It sometimes happens that you see photographs that you wished you had done yourself. For me, like these. The gloves I have made, but not the other. I like this. It is colorful, playful and provokes a thought about our consumption society.
‘It is not just previous things that are the material means of carrying a memory. It is this truth that Haygarth so engagingly and deftly explores and celebrates, and to which he offers a kind of requiem’
Stuart Haygarth walked from Kent to Land’s End, picking up the trash he found on beaches – and arranged it into collections that show us how weird the ordinary objects in our lives can be.
Initially using a trolley that stuck too easily in the Kent mud, Haygarth switched to carrying his treasure in a rucksack. Walking near Broadstairs, he says, ‘I stumbled across a long pink plastic penis wedged in between some rocks on the cliff face. It turned out to be a novelty straw, which made me smile and feel like an archaeologist discovering an ancient drinking implement’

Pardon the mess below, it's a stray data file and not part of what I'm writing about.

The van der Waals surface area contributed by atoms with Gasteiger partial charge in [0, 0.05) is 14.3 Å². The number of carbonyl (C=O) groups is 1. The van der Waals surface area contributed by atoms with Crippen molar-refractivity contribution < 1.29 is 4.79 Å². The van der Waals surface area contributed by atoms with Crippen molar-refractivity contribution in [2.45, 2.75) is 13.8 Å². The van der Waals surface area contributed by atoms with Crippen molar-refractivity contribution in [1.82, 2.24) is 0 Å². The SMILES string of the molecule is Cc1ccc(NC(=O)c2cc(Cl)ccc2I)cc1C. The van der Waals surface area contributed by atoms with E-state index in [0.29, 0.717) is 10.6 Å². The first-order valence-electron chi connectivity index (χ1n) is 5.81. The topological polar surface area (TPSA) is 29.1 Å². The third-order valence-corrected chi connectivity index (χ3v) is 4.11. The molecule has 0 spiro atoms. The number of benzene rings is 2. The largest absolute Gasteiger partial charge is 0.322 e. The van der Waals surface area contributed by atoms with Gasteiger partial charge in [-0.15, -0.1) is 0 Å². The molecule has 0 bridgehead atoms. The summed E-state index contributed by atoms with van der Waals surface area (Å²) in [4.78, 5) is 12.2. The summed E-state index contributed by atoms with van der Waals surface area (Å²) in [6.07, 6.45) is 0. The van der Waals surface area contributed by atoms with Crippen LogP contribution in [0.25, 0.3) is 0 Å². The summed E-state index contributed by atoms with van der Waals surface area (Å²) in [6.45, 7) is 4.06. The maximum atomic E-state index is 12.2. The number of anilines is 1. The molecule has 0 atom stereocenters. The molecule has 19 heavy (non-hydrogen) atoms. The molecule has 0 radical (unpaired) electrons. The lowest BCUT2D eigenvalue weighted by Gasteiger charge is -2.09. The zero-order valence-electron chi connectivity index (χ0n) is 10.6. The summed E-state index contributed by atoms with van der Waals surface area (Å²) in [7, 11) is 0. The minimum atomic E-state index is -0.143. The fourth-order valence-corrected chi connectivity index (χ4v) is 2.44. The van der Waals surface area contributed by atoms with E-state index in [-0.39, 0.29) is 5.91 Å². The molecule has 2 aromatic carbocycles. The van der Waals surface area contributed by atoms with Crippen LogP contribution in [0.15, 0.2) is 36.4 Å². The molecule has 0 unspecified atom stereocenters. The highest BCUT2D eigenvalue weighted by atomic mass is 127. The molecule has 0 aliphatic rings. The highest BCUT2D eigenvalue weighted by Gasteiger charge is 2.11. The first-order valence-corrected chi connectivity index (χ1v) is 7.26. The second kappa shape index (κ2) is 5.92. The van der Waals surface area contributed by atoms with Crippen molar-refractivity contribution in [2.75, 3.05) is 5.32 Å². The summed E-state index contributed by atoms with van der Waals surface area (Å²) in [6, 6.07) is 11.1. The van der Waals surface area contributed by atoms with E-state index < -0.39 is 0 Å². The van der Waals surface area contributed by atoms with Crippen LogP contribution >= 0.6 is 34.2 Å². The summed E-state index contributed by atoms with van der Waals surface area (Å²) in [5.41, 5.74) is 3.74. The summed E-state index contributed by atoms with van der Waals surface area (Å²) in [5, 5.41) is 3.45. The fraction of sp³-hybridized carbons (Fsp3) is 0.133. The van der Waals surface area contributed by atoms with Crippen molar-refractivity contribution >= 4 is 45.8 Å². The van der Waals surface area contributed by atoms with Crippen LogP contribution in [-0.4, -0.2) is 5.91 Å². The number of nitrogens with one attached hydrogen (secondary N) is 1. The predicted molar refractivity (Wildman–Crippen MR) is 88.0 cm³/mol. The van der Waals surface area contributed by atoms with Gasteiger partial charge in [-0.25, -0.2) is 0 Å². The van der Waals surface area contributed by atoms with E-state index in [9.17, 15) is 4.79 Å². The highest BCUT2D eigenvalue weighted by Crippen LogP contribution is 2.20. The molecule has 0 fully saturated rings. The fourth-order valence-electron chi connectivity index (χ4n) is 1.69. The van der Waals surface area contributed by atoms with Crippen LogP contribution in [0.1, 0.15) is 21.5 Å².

In an essay about Haygarth’s work,
Design Museum director Deyan Sudjic speaks grandly of his project: ‘The impulse to collect is universal, and it goes to the roots of what it is to be human … We collect in search of order and meaning, and sometimes to signal our distress or to console us in our inability to deal with daily life’
In his book Strand – the Old English and German word for beach – artist Stuart Haygarth presents photographs of synthetic flotsam that he collected from England’s shoreline, and arranged in neat configurations, creating a taxonomy of trash•
Strand by Stuart Haygarth is published by Art/Books